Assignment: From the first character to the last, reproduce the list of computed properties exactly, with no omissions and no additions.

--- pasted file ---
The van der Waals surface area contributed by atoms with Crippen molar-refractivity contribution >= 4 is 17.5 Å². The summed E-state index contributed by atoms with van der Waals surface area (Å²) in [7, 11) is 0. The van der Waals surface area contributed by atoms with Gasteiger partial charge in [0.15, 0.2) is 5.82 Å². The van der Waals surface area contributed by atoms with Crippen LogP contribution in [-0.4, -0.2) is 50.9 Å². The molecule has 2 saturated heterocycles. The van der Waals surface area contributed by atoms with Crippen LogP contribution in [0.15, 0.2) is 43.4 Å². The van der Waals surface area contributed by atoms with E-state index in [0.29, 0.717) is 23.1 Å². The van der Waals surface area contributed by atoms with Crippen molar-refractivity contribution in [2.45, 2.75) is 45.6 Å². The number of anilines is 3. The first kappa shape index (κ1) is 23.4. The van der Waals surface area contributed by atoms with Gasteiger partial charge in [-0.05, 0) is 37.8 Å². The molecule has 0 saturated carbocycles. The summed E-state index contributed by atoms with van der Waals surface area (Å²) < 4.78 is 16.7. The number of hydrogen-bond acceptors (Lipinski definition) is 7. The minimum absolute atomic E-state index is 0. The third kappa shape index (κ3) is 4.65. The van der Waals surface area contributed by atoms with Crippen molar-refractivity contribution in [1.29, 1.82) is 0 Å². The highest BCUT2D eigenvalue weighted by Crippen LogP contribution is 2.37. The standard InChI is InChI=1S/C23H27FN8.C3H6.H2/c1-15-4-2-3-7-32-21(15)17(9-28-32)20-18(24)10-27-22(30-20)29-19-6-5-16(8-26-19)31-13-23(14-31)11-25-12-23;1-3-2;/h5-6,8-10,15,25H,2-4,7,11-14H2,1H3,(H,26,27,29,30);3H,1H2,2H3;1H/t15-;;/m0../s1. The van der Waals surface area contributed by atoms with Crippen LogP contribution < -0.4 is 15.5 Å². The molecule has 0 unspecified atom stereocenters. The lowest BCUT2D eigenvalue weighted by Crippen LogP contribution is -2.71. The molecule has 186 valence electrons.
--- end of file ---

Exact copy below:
The van der Waals surface area contributed by atoms with Crippen molar-refractivity contribution >= 4 is 17.5 Å². The summed E-state index contributed by atoms with van der Waals surface area (Å²) in [7, 11) is 0. The van der Waals surface area contributed by atoms with Gasteiger partial charge in [0.15, 0.2) is 5.82 Å². The van der Waals surface area contributed by atoms with Crippen LogP contribution in [-0.4, -0.2) is 50.9 Å². The molecule has 2 saturated heterocycles. The van der Waals surface area contributed by atoms with Crippen LogP contribution in [0.15, 0.2) is 43.4 Å². The van der Waals surface area contributed by atoms with E-state index in [0.29, 0.717) is 23.1 Å². The van der Waals surface area contributed by atoms with Crippen molar-refractivity contribution in [2.45, 2.75) is 45.6 Å². The number of anilines is 3. The first kappa shape index (κ1) is 23.4. The van der Waals surface area contributed by atoms with Gasteiger partial charge in [-0.05, 0) is 37.8 Å². The molecule has 0 saturated carbocycles. The summed E-state index contributed by atoms with van der Waals surface area (Å²) < 4.78 is 16.7. The number of hydrogen-bond acceptors (Lipinski definition) is 7. The minimum absolute atomic E-state index is 0. The third kappa shape index (κ3) is 4.65. The van der Waals surface area contributed by atoms with Crippen molar-refractivity contribution in [1.29, 1.82) is 0 Å². The highest BCUT2D eigenvalue weighted by Crippen LogP contribution is 2.37. The standard InChI is InChI=1S/C23H27FN8.C3H6.H2/c1-15-4-2-3-7-32-21(15)17(9-28-32)20-18(24)10-27-22(30-20)29-19-6-5-16(8-26-19)31-13-23(14-31)11-25-12-23;1-3-2;/h5-6,8-10,15,25H,2-4,7,11-14H2,1H3,(H,26,27,29,30);3H,1H2,2H3;1H/t15-;;/m0../s1. The van der Waals surface area contributed by atoms with Crippen LogP contribution < -0.4 is 15.5 Å². The molecule has 0 unspecified atom stereocenters. The lowest BCUT2D eigenvalue weighted by Crippen LogP contribution is -2.71. The molecule has 186 valence electrons.